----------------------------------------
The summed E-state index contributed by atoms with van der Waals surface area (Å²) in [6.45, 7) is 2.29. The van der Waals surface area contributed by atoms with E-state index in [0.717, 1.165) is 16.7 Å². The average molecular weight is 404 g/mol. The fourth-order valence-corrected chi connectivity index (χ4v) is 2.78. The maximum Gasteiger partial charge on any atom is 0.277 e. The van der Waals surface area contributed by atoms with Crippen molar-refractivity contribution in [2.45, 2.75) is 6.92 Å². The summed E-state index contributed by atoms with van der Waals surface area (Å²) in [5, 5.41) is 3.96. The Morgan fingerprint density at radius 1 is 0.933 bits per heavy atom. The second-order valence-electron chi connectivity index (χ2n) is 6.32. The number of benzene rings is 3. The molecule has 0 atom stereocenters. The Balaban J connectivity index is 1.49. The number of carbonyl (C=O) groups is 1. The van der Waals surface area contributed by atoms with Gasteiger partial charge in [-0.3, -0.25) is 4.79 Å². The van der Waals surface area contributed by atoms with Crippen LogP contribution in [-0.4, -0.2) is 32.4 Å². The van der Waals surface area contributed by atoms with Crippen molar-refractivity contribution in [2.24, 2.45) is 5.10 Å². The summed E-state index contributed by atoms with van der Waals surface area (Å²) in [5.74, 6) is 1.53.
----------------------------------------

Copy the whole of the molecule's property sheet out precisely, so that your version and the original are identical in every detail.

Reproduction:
The summed E-state index contributed by atoms with van der Waals surface area (Å²) in [6.45, 7) is 2.29. The van der Waals surface area contributed by atoms with E-state index in [0.717, 1.165) is 16.7 Å². The average molecular weight is 404 g/mol. The fourth-order valence-corrected chi connectivity index (χ4v) is 2.78. The maximum Gasteiger partial charge on any atom is 0.277 e. The van der Waals surface area contributed by atoms with Crippen molar-refractivity contribution in [2.45, 2.75) is 6.92 Å². The summed E-state index contributed by atoms with van der Waals surface area (Å²) in [5, 5.41) is 3.96. The Morgan fingerprint density at radius 1 is 0.933 bits per heavy atom. The second-order valence-electron chi connectivity index (χ2n) is 6.32. The number of benzene rings is 3. The molecule has 0 atom stereocenters. The Balaban J connectivity index is 1.49. The number of carbonyl (C=O) groups is 1. The van der Waals surface area contributed by atoms with Gasteiger partial charge in [-0.3, -0.25) is 4.79 Å². The van der Waals surface area contributed by atoms with Crippen LogP contribution in [-0.4, -0.2) is 32.4 Å². The van der Waals surface area contributed by atoms with Crippen molar-refractivity contribution in [2.24, 2.45) is 5.10 Å². The summed E-state index contributed by atoms with van der Waals surface area (Å²) in [5.74, 6) is 1.53.